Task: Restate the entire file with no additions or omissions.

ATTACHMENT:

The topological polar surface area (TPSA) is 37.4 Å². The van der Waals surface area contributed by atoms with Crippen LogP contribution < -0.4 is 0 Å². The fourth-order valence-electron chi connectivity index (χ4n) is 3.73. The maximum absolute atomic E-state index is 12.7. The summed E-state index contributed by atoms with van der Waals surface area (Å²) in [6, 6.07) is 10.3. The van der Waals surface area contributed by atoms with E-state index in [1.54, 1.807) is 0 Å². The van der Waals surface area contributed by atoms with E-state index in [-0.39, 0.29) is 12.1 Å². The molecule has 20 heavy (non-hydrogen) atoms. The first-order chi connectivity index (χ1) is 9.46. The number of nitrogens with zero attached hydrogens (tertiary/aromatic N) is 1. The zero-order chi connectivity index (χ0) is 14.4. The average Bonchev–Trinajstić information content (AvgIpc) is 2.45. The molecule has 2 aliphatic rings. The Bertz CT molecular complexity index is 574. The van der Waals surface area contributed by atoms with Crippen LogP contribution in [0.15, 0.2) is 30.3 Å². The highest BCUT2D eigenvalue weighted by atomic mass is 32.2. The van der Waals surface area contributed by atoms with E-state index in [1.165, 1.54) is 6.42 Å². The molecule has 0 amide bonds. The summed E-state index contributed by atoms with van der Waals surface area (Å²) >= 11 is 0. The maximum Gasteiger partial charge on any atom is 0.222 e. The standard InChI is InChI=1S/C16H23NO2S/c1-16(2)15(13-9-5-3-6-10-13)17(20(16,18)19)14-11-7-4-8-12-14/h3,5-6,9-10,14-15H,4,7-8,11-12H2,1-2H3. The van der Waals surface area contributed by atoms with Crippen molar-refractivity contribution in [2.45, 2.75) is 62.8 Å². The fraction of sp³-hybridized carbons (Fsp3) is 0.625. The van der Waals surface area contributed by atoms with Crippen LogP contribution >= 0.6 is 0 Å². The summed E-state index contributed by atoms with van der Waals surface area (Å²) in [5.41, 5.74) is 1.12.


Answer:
The topological polar surface area (TPSA) is 37.4 Å². The van der Waals surface area contributed by atoms with Crippen LogP contribution < -0.4 is 0 Å². The fourth-order valence-electron chi connectivity index (χ4n) is 3.73. The maximum absolute atomic E-state index is 12.7. The summed E-state index contributed by atoms with van der Waals surface area (Å²) in [6, 6.07) is 10.3. The van der Waals surface area contributed by atoms with E-state index in [1.54, 1.807) is 0 Å². The van der Waals surface area contributed by atoms with E-state index in [-0.39, 0.29) is 12.1 Å². The molecule has 20 heavy (non-hydrogen) atoms. The first-order chi connectivity index (χ1) is 9.46. The number of nitrogens with zero attached hydrogens (tertiary/aromatic N) is 1. The zero-order chi connectivity index (χ0) is 14.4. The average Bonchev–Trinajstić information content (AvgIpc) is 2.45. The molecule has 2 aliphatic rings. The Bertz CT molecular complexity index is 574. The van der Waals surface area contributed by atoms with Crippen LogP contribution in [0.15, 0.2) is 30.3 Å². The highest BCUT2D eigenvalue weighted by atomic mass is 32.2. The van der Waals surface area contributed by atoms with E-state index in [1.165, 1.54) is 6.42 Å². The molecule has 0 amide bonds. The summed E-state index contributed by atoms with van der Waals surface area (Å²) >= 11 is 0. The maximum Gasteiger partial charge on any atom is 0.222 e. The standard InChI is InChI=1S/C16H23NO2S/c1-16(2)15(13-9-5-3-6-10-13)17(20(16,18)19)14-11-7-4-8-12-14/h3,5-6,9-10,14-15H,4,7-8,11-12H2,1-2H3. The van der Waals surface area contributed by atoms with Crippen molar-refractivity contribution in [2.45, 2.75) is 62.8 Å². The fraction of sp³-hybridized carbons (Fsp3) is 0.625. The van der Waals surface area contributed by atoms with Crippen LogP contribution >= 0.6 is 0 Å². The summed E-state index contributed by atoms with van der Waals surface area (Å²) in [5.41, 5.74) is 1.12.